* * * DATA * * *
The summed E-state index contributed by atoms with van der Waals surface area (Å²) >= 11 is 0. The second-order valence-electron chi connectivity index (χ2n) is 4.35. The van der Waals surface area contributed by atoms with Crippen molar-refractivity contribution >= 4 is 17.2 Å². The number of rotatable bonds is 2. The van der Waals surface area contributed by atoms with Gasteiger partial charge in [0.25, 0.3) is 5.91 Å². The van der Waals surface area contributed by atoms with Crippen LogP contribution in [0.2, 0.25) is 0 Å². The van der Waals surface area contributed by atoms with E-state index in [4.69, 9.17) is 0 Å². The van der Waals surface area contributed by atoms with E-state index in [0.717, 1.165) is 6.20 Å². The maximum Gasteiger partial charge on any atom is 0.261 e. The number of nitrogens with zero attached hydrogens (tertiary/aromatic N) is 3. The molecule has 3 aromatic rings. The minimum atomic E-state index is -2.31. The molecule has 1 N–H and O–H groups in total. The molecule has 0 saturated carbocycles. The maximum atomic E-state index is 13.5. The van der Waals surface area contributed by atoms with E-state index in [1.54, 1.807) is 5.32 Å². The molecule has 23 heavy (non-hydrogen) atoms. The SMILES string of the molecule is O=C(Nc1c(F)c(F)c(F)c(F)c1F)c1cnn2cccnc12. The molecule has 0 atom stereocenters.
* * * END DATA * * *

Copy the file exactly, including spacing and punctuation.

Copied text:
The summed E-state index contributed by atoms with van der Waals surface area (Å²) >= 11 is 0. The second-order valence-electron chi connectivity index (χ2n) is 4.35. The van der Waals surface area contributed by atoms with Crippen molar-refractivity contribution >= 4 is 17.2 Å². The number of rotatable bonds is 2. The van der Waals surface area contributed by atoms with Gasteiger partial charge in [0.25, 0.3) is 5.91 Å². The van der Waals surface area contributed by atoms with Crippen LogP contribution in [0.2, 0.25) is 0 Å². The van der Waals surface area contributed by atoms with E-state index in [4.69, 9.17) is 0 Å². The van der Waals surface area contributed by atoms with E-state index in [0.717, 1.165) is 6.20 Å². The maximum Gasteiger partial charge on any atom is 0.261 e. The number of nitrogens with zero attached hydrogens (tertiary/aromatic N) is 3. The molecule has 3 aromatic rings. The minimum atomic E-state index is -2.31. The molecule has 1 N–H and O–H groups in total. The molecule has 0 saturated carbocycles. The maximum atomic E-state index is 13.5. The van der Waals surface area contributed by atoms with E-state index in [1.54, 1.807) is 5.32 Å². The molecule has 23 heavy (non-hydrogen) atoms. The SMILES string of the molecule is O=C(Nc1c(F)c(F)c(F)c(F)c1F)c1cnn2cccnc12. The molecule has 0 atom stereocenters.